With child obesity increasing at an alarming rate, consulting your kid’s doctor is as important as adopting a healthy lifestyle for your children. It should be the first step in preventing childhood obesity. Most parents avoid discussing their children’s weight issues with doctors if they are overweight themselves. Surprisingly, some pediatricians don’t think it’s necessary to talk about it as they feel that doing so may hurt the parents’ self-esteem, especially when the parents’ self-esteem centers around their children.
There are many reasons parents must talk with their kids’ doctors about the weight-related issues of their children:
- Parents can’t differentiate between overweight and healthy weight in children as many kids have had baby fat since birth, while other may look slender. Underestimating your child’s weight at this stage means your child can be overweight, and you may not even realize it.
- At various ages, children require different meal planning and physical activities. For example, a pediatrician’s diet plan for the preschooler may be different from the plan for a child of 10-12.
- You may benefit from knowing puberty’s effect on your child’s weight.
- Pediatricians can help you guide the eating habits of your children at various stages of their lives.
A doctor checks your kids’ weight and height by calculating their BMI (body mass index) and observing those measurements on growth charts. The doctor can also check the blood pressure of your kids. On the basis of that examination, a doctor gives the right information about your child’s growth and any symptoms of obesity. Therefore, you must not shy away from discussing your child’s weight.
Here are some questions to ask your kid’s doctor (by different age groups):
You should ask the doctor about your child’s weight every time you visit, as BMI screening is required at age two. This age is crucial in developing healthy eating habits and choosing the right meals for the kids so they become familiar with them over time.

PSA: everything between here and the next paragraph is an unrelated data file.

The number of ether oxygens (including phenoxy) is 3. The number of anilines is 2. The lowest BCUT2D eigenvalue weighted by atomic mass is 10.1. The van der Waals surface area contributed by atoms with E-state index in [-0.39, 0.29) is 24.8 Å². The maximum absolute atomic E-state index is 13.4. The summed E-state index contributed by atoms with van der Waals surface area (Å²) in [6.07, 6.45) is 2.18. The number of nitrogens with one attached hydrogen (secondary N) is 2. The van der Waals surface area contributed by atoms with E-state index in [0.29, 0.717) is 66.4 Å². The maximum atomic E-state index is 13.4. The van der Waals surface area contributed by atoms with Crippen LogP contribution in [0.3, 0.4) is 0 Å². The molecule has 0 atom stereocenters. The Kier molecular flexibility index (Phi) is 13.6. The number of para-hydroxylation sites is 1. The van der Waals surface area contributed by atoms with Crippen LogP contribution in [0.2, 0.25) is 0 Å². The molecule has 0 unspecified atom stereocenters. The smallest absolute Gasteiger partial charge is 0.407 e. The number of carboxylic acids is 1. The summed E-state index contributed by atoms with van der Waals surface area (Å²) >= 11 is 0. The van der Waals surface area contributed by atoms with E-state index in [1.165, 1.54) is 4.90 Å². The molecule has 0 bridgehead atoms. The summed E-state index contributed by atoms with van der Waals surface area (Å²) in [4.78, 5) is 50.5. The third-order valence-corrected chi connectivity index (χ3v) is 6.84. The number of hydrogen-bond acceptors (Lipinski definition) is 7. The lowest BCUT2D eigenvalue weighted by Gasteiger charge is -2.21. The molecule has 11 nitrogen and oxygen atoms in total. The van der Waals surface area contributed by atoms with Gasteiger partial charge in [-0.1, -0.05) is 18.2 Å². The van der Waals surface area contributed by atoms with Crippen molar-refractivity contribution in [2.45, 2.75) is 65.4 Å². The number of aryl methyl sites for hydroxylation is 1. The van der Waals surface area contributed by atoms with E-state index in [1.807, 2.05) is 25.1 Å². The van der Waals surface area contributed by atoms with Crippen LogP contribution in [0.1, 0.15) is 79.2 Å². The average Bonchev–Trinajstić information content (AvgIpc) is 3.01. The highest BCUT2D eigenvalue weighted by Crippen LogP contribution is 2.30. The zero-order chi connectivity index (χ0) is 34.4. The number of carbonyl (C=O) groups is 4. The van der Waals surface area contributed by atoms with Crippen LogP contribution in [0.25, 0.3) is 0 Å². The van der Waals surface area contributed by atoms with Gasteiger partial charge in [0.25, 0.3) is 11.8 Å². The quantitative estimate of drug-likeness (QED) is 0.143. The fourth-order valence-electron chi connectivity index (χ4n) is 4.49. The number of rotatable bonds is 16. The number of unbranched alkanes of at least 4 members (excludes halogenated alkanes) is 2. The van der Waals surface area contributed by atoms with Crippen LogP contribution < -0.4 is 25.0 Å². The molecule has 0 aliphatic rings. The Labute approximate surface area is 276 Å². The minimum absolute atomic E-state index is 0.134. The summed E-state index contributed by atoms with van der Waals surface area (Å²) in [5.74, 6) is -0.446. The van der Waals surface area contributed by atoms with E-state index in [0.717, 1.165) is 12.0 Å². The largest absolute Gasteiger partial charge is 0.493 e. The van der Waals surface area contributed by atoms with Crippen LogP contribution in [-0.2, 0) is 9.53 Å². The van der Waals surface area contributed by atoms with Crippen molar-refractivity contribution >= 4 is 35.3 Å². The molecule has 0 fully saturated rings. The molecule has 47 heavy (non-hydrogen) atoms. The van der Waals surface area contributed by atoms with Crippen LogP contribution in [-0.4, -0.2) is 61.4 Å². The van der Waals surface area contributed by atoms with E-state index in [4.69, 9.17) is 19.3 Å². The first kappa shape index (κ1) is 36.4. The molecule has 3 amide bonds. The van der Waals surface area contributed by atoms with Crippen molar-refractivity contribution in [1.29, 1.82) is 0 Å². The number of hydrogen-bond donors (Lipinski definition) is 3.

A questionnaire you can follow if your child falls in this age group:
- How can we develop healthy eating habits?
- What is the right meal quantity for my child?
- What is a healthy snack for him?
- What about portion sizes?
- Does my family need to change its eating habits to encourage my younger kids’ choices?
Five-to-Twelve Year-Olds (Grade School Children)
For this age group, your child’s weight should rise steadily and proportionately, as they are getting taller. The goal is to maintain a healthy weight through this period. Plus, at this age child start to be more tempted by candy and chocolate and spending the majority of their time watching T.V. and playing video games.
You should ask these questions:
- How can I make my child choose healthy food without pressuring him to do so?
- How can I discuss with my child the food he sees on TV?
- What activities are recommended for my child who is spending more time indoors?
- How can I minimize TV and video game time for my kids?
- What is the relationship between puberty and a child’s weight?
Teens need calories and nutrients to accelerate their growth, and parents may need to help them maintain their weight at this stage. They are more at risk of obesity and being overweight as they tend to do less physical activity and involve themselves more in video gaming, while having easy access to junk food. Plus, they need to balance their weight at this stage if they show signs of diabetes.
Questions to ask:
- How can I encourage my child to eat healthier?
- What are the healthiest food choices?
- Should I take my teenager’s frequent hunger seriously?
- How much of a workout does he need in a day?
- What do you think about my child’s current growth rate? Will it be enough to help him grown into his weight?
Discussing these questions with your kids’ doctor will help you keep your kids healthy and in good appearance. In addition, you develop a smarter outlook and a better-informed approach to your children’s health.
Along with following your pediatrician’s recommendations, always encourage healthy eating habits among your children and model good ones yourself.